The Hate U Give by Angie Thomas
My rating: 3 of 5 stars
Starr Carter is constantly switching between two worlds; the poor, mostly black neighborhood where she lives and the wealthy, mostly white prep school that she attends. There is an uneasy balance between these two worlds however and soon what little balance there is shatters after she witnesses the fatal shooting of her childhood friend at the hands of a police officer. Starr must then struggle to find her own voice and decide to stand up for what's right, not only for herself, but also for her community.
In most liberal discussions about the recent police killings of unarmed black men, there is always an underlying assumption that the police are supposed to protect and serve the population. That is, after all, what they were created to do. If only decent relationships between the police and the community could be re-established, this problem could be resolved. But this liberal way of viewing the problem rests on a misunderstanding of the origins of the police and what they were created to do. The police were not created to protect and serve the population. They were not created to stop crime and they were certainly not created to promote justice. They were created to protect the new form of wage labor which emerged under capitalism in the mid-to-late 19th century from the threat posed by that system’s progeny, the working class. In other words, the police were created to be the domestic enforcement arm of capital.
Sam Mitrani, an Associate Professor of History at the College of DuPage, wrote that, “Before the 19th century, there were no police forces that we would recognize as such anywhere in the world. In the Northern United States, there was a system of elected constables and sheriffs, much more responsible to the population in a very direct way than the police are today. In the South, the closest thing to a police force was the slave patrols. Then, as Northern cities grew and filled with mostly immigrant wage workers who were physically and socially separated from the ruling class, the wealthy elite who ran the various municipal governments hired hundreds and then thousands of armed men to impose order on the new working class neighborhoods.”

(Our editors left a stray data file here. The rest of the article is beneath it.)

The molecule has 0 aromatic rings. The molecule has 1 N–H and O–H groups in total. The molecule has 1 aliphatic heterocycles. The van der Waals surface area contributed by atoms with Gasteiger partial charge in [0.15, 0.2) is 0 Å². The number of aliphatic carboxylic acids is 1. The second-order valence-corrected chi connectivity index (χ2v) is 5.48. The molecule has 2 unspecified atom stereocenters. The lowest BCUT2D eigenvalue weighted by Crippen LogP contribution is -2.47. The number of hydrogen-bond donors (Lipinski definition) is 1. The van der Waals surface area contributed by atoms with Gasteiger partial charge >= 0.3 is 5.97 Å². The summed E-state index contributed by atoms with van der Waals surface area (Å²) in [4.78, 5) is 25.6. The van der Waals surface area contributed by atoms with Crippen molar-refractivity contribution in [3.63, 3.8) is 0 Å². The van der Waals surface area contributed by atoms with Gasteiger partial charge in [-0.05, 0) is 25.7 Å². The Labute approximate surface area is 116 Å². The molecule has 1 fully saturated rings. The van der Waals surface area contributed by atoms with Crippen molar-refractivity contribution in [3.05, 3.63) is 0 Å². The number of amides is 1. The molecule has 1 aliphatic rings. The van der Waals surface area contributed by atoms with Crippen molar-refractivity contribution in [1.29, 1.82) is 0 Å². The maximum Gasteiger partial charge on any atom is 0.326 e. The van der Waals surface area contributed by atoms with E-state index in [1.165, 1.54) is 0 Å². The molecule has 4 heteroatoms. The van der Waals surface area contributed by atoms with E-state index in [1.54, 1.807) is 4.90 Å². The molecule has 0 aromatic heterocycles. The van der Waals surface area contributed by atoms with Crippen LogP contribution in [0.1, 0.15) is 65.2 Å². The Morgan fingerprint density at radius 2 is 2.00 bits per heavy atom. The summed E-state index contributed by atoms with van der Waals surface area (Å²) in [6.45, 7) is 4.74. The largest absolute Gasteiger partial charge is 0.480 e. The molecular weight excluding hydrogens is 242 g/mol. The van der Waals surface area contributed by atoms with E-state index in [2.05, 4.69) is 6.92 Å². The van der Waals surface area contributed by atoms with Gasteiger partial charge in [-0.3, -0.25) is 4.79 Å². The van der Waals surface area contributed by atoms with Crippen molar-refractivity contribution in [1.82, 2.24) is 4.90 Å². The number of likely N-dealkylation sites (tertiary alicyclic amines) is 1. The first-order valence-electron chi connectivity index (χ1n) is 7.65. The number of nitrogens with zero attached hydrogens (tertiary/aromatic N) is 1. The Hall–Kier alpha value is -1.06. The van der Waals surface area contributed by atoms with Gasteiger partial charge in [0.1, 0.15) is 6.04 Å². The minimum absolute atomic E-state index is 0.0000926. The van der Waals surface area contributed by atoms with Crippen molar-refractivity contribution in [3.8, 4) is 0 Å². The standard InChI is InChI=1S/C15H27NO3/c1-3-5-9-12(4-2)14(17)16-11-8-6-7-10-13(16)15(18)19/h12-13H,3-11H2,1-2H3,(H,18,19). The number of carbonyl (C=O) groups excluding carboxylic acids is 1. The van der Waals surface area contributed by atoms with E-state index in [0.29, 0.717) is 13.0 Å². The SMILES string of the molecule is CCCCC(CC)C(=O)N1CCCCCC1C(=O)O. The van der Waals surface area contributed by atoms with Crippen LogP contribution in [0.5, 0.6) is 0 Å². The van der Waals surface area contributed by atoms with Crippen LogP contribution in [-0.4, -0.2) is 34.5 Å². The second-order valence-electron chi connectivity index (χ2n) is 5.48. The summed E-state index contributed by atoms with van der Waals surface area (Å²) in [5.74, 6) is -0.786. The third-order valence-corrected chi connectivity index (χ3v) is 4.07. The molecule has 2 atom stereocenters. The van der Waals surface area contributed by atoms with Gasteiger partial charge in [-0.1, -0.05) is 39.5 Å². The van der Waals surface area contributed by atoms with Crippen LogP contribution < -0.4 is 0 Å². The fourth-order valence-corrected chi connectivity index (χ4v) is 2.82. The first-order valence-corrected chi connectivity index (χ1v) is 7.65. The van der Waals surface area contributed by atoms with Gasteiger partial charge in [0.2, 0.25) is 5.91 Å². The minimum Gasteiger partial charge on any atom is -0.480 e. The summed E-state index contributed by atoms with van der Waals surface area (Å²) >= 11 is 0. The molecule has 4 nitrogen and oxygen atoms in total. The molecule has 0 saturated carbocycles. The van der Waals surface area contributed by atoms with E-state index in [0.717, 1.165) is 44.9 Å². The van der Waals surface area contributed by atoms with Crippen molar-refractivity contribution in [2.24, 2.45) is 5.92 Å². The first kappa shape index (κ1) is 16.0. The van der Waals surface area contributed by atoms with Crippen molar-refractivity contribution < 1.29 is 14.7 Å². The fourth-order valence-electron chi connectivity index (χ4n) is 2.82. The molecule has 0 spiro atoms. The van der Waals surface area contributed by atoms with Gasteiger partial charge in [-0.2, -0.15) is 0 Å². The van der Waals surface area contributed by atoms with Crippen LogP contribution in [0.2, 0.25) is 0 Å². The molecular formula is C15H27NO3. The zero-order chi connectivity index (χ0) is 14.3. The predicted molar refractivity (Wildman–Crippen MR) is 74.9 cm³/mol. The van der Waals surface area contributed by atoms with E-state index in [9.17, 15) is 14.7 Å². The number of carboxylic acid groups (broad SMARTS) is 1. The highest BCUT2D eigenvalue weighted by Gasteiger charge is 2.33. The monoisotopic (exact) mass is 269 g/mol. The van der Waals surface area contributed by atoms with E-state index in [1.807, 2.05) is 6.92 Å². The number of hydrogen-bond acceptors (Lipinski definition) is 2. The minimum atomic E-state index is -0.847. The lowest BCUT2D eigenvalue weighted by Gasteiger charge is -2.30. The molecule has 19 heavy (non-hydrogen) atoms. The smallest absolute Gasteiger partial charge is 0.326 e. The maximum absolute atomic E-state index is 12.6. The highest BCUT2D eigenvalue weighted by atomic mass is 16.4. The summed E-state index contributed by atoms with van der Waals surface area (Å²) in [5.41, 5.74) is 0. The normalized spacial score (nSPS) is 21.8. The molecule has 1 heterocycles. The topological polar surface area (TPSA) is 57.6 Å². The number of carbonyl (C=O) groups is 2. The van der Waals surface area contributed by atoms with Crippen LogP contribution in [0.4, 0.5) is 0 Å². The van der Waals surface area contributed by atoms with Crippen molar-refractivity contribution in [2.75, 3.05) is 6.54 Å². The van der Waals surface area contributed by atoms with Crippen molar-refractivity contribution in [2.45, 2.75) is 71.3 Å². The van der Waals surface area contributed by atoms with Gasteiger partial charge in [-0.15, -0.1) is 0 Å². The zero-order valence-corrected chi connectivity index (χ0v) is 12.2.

At least since 1855 the Supreme Court has ruled that law enforcement officers do not have a duty to protect any individual, despite their motto of “protect and serve.” Their duty is to enforce the law in general. For example in 2005 the Court ruled, 7–2, in, Town of Castle Rock v. Gonzales, that a town and its police department could not be sued for failing to enforce a restraining order, which led to the murder of a woman's three children by her estranged husband. And just this month a federal judge has ruled that the school district and the Broward County Sheriff's Office had no legal duty whatsoever to protect students during the shooting earlier this year at Marjory Stoneman Douglas High School. U.S. District Judge Beth Bloom dismissed the lawsuit brought by fifteen student survivors of the shooting against six defendants, including the Broward School District, the Broward Sheriff's Office and school resource deputy Scot Peterson as well as campus monitor Andrew Medina, who knew Cruz and saw him arrive on campus, but did not confront him.
We are uniformly inundated with the notion about the need for police in our communities, but if the police do not even have a duty to protect our children, then what purpose do they serve and, more importantly, who’s interests do they serve? That answer, at this point, should be self-evident. For instance if your landlord refuses to fix your kitchen sink or if your boss refuses to pay you in a timely manner, do the police jump in to help you out? No. If you do not pay the landlord on time however will the police show up to evict you? Yes. If you strike with your fellow workers over unfair labor practices will the police show up to escort you off of the property or force you back to work? That answer again is unquestionably yes. The Police fully represent only the interests of the ruling power and of the ownership classes, almost never the average poor or working class person. The primary function of the police is to simply uphold the status quo, enforce property rights and collect revenue for the state through enforcing largely arbitrary and predatory mandates. Most of their crime fighting efforts amount to responding to violence with more violence, almost no effort is ever spent towards preventative methods and when they do try to prevent crime, their standard tactic is prejudiced profiling based superficially on class. However, it’s almost always the case that those who enact this repression on behalf of the powerful are working class themselves. Soldiers, policemen, bailiffs, prison officers, and border control officials are amongst those who perform jobs antithetical to the interests of the working class. The inherent contradiction is in the fact that these people share the plight of the workers whilst being the most powerful instruments of established power to maintain that plight.
But how should we respond to this problem? I don’t have an answer really and neither does Angie Thomas, who has written a largely overhyped book with no emotional, let alone sociological or historical, payoff. Her book is a didactic issues filled novel directed at young adults and yet, even at this level, I was still hoping for something a little more profound and nuanced concerning the complexities the novel is attempting to address. But it remained however an overly simplistic and idealistic depiction of current events in modern America, especially concerning the relationships between poor communities and the police.
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